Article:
The yin and yang of cooking
A refreshing sauce made with the long, slender Japanese cucumber forms the base for this light spring salad. (Fotolia.com / May 29, 2013)
To me, the same idea applies to food. I find that some of the most exciting dishes to eat are those that combine opposites in perfect balance -- not just hot and cold but also spicy and sweet, tangy and salty, crunchy and soft, and so on. Recipes that offer such contrasts often provide some of the greatest satisfaction, too, pleasing from first sight to last bite. And one big bonus of such yin-yang preparations is that they naturally slow down the eating process, leading those who enjoy them to consume less food. How wonderful it is when delicious food can promote good health as well!
As a perfect example of this idea, allow me to share a recipe for a salad that's especially well-suited to these ever warmer springtime days right now -- my Sea Scallop Salad with Cold Cucumber Sauce. Consider the contrasts it combines. A cool and refreshing sauce made with the long, slender variety of cucumber known as the Japanese cucumber forms a base for hot, quickly pan-seared sea scallops, served with an accompanying salad of mixed leaves. The mild natural sweetness of the cucumber, meanwhile, also contrasts with the touch of spicy red pepper flakes with which the scallops are marinated. Meanwhile, you also get to enjoy the flavor contrasts of nutty sesame oil and tangy rice vinegar in the Asian-inspired dressing. Don't forget, either, the smoothness of the sauce, the crispness of the leaves, and the absolutely tenderness of the barely cooked scallops.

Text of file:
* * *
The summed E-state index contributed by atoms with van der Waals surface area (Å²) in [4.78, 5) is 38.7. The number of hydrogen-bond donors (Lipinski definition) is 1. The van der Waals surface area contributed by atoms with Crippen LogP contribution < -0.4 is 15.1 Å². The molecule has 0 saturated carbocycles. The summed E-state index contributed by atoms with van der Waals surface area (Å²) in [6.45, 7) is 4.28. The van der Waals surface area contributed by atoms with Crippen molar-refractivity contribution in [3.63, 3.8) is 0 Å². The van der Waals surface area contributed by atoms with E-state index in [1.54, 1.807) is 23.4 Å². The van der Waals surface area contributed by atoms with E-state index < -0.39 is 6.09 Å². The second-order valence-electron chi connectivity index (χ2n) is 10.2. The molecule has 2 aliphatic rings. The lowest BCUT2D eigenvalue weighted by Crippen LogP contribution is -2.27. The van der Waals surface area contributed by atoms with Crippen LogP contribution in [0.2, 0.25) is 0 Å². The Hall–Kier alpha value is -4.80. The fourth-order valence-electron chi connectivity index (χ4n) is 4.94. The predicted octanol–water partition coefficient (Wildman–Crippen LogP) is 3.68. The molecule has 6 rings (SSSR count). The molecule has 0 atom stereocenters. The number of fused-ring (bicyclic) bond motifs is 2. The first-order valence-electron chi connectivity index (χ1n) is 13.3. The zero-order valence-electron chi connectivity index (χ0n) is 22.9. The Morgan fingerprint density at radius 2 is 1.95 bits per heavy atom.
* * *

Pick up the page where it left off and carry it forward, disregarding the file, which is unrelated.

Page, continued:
And, of course, there are also the contrasts between the varying colors of the mixed salad greens (purple radicchio, dark-green watercress, pale yellow endive), the pale green of the sauce, and the ivory-toned scallops tinged in the skillet to a golden brown finish. Sounds beautiful, doesn't it?
Equally beautiful for home cooks is how easy this recipe is to prepare. You can make the sauce and the salad dressing in advance. The scallops don't need vary long to marinate, but that can still be done a short while ahead. That advance preparation, in turn, means you need to do only a few minutes of final cooking before you can put an absolutely beautiful and delicious dish on the table -- one that will have everyone who tastes it declaring your mastery as a creative chef. And you don't have to tell them how easy it was.
SEA SCALLOP SALAD WITH COLD CUCUMBER SAUCE
Serves 4 as an appetizer, 2 as a main course
2 organic green onions, minced
2 garlic cloves, minced
1-inch piece fresh ginger, peeled and minced
Large pinch red pepper flakes
4 tablespoons unsalted butter
1/2 pound sea scallops (about 8 large scallops), trimmed of connective tissue, cut in half horizontally
2 tablespoons peanut oil or vegetable oil
2 cups organic mixed salad greens such as radicchio, endive, and watercress, cut or torn into bite-sized pieces
4 tablespoons Chinois Vinaigrette (recipe follows)
Freshly ground black pepper
1/2 cup Cucumber Sauce (recipe follows)